If you find it difficult to keep the yolk from breaking in “real-time”, you can first break the egg carefully into a small cup and then pour it into the little sauce bed you’ve made for it.

Shakshoukah | The Graceful Kitchen

All that’s left to do now is keep cooking the eggs until they are just the way you like them. If you want them super soft and gooey, cook them uncovered. If you like the yolks a bit soft but not  really runny, cooked covered until they begin to change their color and become just a bit more opaque. And if you like them fully cooked, cook covered until they completely change their color into powdery yellow.

Enjoy this treat for a lazy breakfast or brunch, a quick dinner, or even lunch (if you are home at lunchtime!). Shakshouka is served in the skillet in which it was prepared, and, much like happiness, is best when shared with others – so while it’s totally possible to modify this to serve only one person, I don’t recommend it. Eat it with warm pita bread, scooping up the chunky tomato sauce with ripped pita pieces. Goes (very) well with an Israeli salad.

**A bigThank You to my wonderful friends, Nir and Liron, for letting me use their awesome camera for this post!**

Shakshoukah | The Graceful Kitchen

In A Nutshell:

  1. Chop and slice all vegetables according to the ingredients list.
  2. Heat a large saucepan over medium heat. Add oil and saute 1 medium onion (chopped).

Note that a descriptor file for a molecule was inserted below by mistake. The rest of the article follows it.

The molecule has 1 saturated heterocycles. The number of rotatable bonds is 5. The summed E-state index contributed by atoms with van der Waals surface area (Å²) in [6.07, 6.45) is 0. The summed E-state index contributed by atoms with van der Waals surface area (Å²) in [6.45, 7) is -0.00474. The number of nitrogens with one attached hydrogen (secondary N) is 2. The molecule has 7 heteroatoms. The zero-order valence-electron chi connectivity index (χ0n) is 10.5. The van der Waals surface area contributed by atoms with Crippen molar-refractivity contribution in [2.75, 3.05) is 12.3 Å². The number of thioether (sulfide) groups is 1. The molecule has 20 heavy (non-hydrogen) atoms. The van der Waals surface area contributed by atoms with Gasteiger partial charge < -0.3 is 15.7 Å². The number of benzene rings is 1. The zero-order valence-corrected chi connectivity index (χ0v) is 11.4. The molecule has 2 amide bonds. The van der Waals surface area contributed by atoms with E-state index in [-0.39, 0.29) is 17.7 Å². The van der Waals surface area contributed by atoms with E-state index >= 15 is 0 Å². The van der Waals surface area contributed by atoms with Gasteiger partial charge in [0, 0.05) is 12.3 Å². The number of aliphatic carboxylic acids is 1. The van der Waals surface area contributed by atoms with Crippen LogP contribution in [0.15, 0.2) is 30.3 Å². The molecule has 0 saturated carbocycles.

3. Add 3 garlic cloves (sliced) and saute, add 1-2 cups chopped random vegetables and saute, and then add 8 ripe tomatoes (chopped) and keep sauteing for about 5 minutes.
  4. Add 1/2 cup tomato paste and spices and stir thoroughly.
  5. Make a small round hole in the sauce and break an egg into it (keeping the yolk intact). Repeat for all four eggs.
  6. Cook until desired egg consistency is reached – uncovered for runny yolks, covered for a short time for soft yolks, and covered for a long time for hard, fully cooked yolks.
  7. Serve with Israeli salad and fresh, warm pita bread.

Shakshoukah | The Graceful Kitchen

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4 thoughts on “Shakshoukah: A Food We Can All Agree On

  • May 4, 2013 at 10:48 pm
    Permalink

    Sounds amazing! Peace sister!

    Reply
  • June 25, 2014 at 8:49 pm
    Permalink

    Gorgeous, innovative photos. Can’t wait to make the recipe with fresh tomatoes from our garden!

    Reply
    • July 3, 2014 at 9:13 am
      Permalink

      Thank you NIcoya 🙂 Let me know how it came out!

      Reply